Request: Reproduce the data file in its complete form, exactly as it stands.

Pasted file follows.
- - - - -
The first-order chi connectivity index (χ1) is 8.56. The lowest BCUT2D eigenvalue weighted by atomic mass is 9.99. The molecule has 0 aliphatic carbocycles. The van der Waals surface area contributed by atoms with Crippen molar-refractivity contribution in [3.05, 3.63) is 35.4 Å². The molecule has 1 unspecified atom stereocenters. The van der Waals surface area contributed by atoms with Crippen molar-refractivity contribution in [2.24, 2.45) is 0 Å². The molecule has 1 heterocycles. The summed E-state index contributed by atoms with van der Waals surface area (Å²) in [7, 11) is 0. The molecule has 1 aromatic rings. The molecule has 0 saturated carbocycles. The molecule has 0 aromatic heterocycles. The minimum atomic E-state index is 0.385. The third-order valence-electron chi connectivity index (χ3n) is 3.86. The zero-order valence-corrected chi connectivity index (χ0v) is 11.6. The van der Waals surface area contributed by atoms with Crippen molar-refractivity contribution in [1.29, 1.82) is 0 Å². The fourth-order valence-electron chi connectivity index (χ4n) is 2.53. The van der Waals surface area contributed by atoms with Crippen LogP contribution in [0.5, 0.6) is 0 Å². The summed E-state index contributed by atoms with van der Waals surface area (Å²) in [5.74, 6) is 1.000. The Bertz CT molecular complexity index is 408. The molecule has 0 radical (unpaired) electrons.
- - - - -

The first-order chi connectivity index (χ1) is 8.56. The lowest BCUT2D eigenvalue weighted by atomic mass is 9.99. The molecule has 0 aliphatic carbocycles. The van der Waals surface area contributed by atoms with Crippen molar-refractivity contribution in [3.05, 3.63) is 35.4 Å². The molecule has 1 unspecified atom stereocenters. The van der Waals surface area contributed by atoms with Crippen molar-refractivity contribution in [2.24, 2.45) is 0 Å². The molecule has 1 heterocycles. The summed E-state index contributed by atoms with van der Waals surface area (Å²) in [7, 11) is 0. The molecule has 1 aromatic rings. The molecule has 0 saturated carbocycles. The molecule has 0 aromatic heterocycles. The minimum atomic E-state index is 0.385. The third-order valence-electron chi connectivity index (χ3n) is 3.86. The zero-order valence-corrected chi connectivity index (χ0v) is 11.6. The van der Waals surface area contributed by atoms with Crippen molar-refractivity contribution in [1.29, 1.82) is 0 Å². The fourth-order valence-electron chi connectivity index (χ4n) is 2.53. The van der Waals surface area contributed by atoms with Crippen LogP contribution in [0.5, 0.6) is 0 Å². The summed E-state index contributed by atoms with van der Waals surface area (Å²) in [5.74, 6) is 1.000. The Bertz CT molecular complexity index is 408. The molecule has 0 radical (unpaired) electrons.